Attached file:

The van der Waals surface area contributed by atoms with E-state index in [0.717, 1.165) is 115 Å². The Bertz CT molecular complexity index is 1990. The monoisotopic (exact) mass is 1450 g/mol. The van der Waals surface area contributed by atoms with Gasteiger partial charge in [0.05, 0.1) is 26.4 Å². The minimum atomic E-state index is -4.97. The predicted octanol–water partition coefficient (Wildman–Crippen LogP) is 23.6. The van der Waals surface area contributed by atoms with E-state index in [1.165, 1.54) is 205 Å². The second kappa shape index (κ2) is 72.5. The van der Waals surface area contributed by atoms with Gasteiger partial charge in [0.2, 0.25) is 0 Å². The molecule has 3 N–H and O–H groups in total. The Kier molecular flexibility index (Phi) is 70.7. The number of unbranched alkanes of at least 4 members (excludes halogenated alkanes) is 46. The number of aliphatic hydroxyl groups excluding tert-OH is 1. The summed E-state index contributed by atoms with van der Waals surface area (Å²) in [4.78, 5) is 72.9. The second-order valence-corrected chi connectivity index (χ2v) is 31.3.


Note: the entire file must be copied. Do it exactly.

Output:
The van der Waals surface area contributed by atoms with E-state index in [0.717, 1.165) is 115 Å². The Bertz CT molecular complexity index is 1990. The monoisotopic (exact) mass is 1450 g/mol. The van der Waals surface area contributed by atoms with Gasteiger partial charge in [0.05, 0.1) is 26.4 Å². The minimum atomic E-state index is -4.97. The predicted octanol–water partition coefficient (Wildman–Crippen LogP) is 23.6. The van der Waals surface area contributed by atoms with E-state index in [1.165, 1.54) is 205 Å². The second kappa shape index (κ2) is 72.5. The van der Waals surface area contributed by atoms with Gasteiger partial charge in [0.2, 0.25) is 0 Å². The molecule has 3 N–H and O–H groups in total. The Kier molecular flexibility index (Phi) is 70.7. The number of unbranched alkanes of at least 4 members (excludes halogenated alkanes) is 46. The number of aliphatic hydroxyl groups excluding tert-OH is 1. The summed E-state index contributed by atoms with van der Waals surface area (Å²) in [4.78, 5) is 72.9. The second-order valence-corrected chi connectivity index (χ2v) is 31.3.